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Story Book Houses

posted by: The Royal Hotel on: February 07, 2020 06:32:44 PM

The Cranna House
Lakeshore Drive Penticton, B.C.

Image Credit: Meaghan Archer/Penticton Museum & Archives

"The Cranna House, built by Scotsman William Cranna, is a storybook-style home, based on English and Scottish cottage-style homes popular in Cranna's homeland. Cranna was a successful jeweler and former Mayor of Merrit."

During a walk on Okanagan beach on a recent trip to Penticton, I spotted a house that looked very similar to one here in Chilliwack. Curious about the whimsical look of both homes, I decided to find out more.
With towers, turrets, exaggerated chimneys, rough stucco, leaded glass windows and faux thatched roofs, these fantastical looking homes were dubbed “storybook style” and were popular from the 1920’s through the 40’s.

Chilliwack storybook style home on Kipp Ave.
image credit: Royal Hotel

Storybook style is best described as a blend of art and architecture with a dash of fantasy and whimsy thrown it. And it is where you would expect to see Snow White or other fairy tale characters happily residing.


This unique type of architecture has roots in French Normandy, English Tudor and Spanish Revival styles and made its way to North America via soldiers returning from World War 1. The small-scale homes became especially popular in California due to the influence of Spanish Revival architecture and the movie industry in Hollywood that contributed childlike charm and movie-set qualities to the whimsical designs.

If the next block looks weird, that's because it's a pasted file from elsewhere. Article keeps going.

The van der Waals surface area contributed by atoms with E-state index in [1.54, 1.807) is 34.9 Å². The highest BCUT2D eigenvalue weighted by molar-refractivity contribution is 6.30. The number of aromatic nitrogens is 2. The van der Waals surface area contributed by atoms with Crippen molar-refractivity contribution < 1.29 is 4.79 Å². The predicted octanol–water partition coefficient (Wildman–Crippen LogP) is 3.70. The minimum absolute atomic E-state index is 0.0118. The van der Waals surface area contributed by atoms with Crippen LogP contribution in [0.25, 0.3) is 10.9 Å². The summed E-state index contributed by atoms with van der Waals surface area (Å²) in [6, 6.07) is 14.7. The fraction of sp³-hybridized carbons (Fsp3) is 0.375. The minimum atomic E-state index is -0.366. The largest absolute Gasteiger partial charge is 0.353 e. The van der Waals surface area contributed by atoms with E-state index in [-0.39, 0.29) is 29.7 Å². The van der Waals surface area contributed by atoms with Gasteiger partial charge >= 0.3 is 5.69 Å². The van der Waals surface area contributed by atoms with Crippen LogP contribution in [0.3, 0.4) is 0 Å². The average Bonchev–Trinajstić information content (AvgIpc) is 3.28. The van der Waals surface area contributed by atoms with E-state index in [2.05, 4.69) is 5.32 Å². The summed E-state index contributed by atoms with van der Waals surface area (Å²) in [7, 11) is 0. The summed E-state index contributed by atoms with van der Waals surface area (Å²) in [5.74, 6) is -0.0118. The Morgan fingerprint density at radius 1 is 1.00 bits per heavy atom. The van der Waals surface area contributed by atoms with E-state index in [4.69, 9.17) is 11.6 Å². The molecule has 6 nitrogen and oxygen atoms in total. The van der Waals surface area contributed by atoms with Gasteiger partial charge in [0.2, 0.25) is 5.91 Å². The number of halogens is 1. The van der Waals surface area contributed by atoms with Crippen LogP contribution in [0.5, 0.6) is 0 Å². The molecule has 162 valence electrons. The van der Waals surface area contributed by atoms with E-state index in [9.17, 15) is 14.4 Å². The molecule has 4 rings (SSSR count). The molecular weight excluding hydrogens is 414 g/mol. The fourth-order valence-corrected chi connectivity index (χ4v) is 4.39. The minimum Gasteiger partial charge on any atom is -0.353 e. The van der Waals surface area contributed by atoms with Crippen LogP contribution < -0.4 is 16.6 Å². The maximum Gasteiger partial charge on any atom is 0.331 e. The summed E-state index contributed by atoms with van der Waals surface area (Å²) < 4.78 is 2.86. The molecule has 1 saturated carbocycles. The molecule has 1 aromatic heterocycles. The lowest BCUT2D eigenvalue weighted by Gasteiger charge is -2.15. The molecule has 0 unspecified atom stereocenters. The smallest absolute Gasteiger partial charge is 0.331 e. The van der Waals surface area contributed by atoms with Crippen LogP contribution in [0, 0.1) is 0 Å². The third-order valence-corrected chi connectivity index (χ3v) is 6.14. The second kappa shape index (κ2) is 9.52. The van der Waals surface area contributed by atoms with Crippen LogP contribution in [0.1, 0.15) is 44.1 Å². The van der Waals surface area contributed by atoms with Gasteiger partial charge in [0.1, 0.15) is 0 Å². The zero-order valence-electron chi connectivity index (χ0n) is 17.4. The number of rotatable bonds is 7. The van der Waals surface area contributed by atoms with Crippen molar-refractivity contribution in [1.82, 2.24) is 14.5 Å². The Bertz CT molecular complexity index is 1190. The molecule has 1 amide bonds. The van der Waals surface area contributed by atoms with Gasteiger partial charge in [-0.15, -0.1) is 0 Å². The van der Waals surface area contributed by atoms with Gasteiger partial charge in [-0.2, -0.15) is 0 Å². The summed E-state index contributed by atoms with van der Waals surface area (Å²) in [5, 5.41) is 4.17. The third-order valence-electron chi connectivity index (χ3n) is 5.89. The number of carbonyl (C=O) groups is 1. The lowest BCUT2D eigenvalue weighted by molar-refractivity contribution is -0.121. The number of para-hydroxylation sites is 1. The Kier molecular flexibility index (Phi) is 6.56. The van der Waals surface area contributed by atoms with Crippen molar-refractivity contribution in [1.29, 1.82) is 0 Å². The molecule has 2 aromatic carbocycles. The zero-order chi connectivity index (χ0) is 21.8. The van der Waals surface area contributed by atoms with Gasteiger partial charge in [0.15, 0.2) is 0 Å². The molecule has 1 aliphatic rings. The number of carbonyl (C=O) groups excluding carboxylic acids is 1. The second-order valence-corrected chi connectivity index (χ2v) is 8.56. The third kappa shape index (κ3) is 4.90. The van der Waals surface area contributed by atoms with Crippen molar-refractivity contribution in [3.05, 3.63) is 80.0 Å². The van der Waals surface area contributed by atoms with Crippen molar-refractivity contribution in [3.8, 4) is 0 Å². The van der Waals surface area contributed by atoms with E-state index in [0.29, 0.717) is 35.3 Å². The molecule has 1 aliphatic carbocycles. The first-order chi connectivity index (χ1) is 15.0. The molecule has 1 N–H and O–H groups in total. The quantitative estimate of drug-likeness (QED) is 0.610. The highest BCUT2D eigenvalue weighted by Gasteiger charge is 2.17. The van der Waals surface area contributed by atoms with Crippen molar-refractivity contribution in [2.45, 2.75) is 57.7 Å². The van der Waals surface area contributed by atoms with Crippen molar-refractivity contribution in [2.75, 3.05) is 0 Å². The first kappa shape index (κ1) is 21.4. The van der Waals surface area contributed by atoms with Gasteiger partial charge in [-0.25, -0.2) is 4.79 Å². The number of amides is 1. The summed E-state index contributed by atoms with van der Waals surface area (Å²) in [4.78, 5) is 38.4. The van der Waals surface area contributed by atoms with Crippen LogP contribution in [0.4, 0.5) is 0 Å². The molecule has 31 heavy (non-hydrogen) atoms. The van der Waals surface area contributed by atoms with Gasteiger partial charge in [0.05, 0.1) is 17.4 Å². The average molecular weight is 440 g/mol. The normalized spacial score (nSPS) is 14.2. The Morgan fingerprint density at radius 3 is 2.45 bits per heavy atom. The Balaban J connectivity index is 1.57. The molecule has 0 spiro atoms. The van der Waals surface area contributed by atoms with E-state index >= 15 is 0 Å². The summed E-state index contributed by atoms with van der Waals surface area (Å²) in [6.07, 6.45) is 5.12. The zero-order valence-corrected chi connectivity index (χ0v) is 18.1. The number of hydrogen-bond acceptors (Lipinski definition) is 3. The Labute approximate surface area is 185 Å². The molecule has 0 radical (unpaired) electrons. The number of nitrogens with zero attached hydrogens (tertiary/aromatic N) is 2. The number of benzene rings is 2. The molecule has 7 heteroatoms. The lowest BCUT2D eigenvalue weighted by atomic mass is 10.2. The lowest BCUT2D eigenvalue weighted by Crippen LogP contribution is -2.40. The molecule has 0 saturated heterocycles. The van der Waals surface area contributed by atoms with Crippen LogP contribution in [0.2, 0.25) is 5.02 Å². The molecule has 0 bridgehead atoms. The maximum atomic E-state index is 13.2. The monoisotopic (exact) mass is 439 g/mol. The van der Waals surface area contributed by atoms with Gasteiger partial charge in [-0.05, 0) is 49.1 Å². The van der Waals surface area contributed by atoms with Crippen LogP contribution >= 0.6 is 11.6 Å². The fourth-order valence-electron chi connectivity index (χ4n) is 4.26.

Typical features in storybook homes include details that exude fantasy. With steep-pitched roofs, rolled eaves (that simulate a thatched roof); arched doors and windows trimmed with brick or stone the houses were handcrafted and individually designed.

Front entrance doors often were constructed from wide planks and adorned with heavy iron hardware and were usually recessed. Chimneys did not escape the design, were exaggerated and contributed to the doll-house look. Architects were free to use their creative and fantastical ideas to design unusual, fantastical yet liveable homes that still survive throughout North America.

Home on Maple Ave. in Chilliwack that displays some storybook home features.
image credit: Royal Hotel

These one-of-kind architectural gems would be cost prohibitive to build today requiring the specialized skills of craftsmen and large budgets to transform fantasy to reality.

Here is a link with additional information, including photos, from the Vancouver Heritage Foundation.
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